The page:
The Web enables you to create interactive dialogs with customers and prospects. But they don’t want to be rushed into a relationship. You still have to earn it.
The age of skepticism has been with us for years. It began well before social media and all the other digital marketing channels we have today. You could say it is an omni-channel issue.
The idea of building relationships through interactive dialog with customers can be traced to the beginning of direct marketing. The industry, long viewed as strictly the direct mail channel, was given a new name and a new vision by Lester Wunderman in the 1960s.
His vision of direct marketing was revolutionary at the time. In terms of achieving the vision, it is still evolving today. In multiple channels.
In a historic speech at MIT in 1967, he outlined the basic parameters for direct marketing:
- It is a strategy, not a tactic bound by a single channel
- It is where advertising and buying become a single affair
- It creates a direct dialog between buyer and seller
- It builds dialogs into enduring relationships
- It is personal, relevant, interactive and measurable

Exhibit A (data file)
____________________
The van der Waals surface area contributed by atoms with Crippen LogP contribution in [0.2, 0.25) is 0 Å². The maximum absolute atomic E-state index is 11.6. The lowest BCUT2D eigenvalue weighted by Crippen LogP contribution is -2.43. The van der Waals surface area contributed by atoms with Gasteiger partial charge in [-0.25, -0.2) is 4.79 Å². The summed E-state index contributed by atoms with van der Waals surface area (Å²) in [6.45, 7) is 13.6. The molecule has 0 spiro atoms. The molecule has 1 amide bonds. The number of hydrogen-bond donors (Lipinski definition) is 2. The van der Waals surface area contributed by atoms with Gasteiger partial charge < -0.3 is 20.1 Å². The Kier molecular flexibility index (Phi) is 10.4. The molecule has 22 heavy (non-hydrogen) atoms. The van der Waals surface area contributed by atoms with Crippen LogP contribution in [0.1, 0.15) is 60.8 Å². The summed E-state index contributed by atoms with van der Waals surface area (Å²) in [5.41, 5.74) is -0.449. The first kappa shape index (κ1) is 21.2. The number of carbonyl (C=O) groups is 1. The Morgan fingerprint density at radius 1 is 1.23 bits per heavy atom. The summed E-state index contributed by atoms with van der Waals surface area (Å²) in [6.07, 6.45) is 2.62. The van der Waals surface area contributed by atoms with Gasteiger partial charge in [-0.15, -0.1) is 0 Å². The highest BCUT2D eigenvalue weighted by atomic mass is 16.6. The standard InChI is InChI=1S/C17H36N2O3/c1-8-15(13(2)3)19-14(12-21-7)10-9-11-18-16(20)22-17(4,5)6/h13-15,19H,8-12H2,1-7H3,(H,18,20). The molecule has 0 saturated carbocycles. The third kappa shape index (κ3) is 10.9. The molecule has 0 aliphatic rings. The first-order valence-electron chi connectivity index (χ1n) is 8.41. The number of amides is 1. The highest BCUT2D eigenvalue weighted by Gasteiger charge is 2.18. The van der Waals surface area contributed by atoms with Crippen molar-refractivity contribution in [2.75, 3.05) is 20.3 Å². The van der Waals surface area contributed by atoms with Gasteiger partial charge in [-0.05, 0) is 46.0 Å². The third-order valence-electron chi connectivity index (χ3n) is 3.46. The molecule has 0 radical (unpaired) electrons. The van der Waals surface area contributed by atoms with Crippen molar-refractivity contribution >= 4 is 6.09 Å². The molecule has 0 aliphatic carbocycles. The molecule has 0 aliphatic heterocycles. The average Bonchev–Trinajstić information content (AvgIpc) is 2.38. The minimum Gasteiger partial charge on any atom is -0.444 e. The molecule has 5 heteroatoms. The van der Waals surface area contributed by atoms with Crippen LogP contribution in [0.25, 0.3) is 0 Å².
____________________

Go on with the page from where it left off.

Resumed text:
In his book Being Direct, he said the ability to interact with consumers as they move further upstream in the buying process would expand as technology opened up new media channels. In those early days he said:
“I was certain that consumer-initiated advertising was going to work in the future as more interactive media became available.”
Well, it did. In the second edition of his book he added “The Consumer’s Communication Bill of Rights.” It is a guide to building trust and profitable customer relationships with your online marketing. Here it is.
How to win more customers online
By Wunderman’s definition, the Internet is the most perfect direct marketing medium ever invented. Whether you consider yourself a direct marketer or not, we are all in the business of winning customers. Whether interacting with them by email, social media, paid advertising, blog post, or any other digital marketing channel, we have the same challenges:
- Letting go of the message and maintaining transparency
- Using customer data responsibly to deliver relevant information without infringing on their privacy
- Having customer dialogs that give value and build loyal relationships
- Making it easy for customers to interact and buy
When we do this, we earn their trust.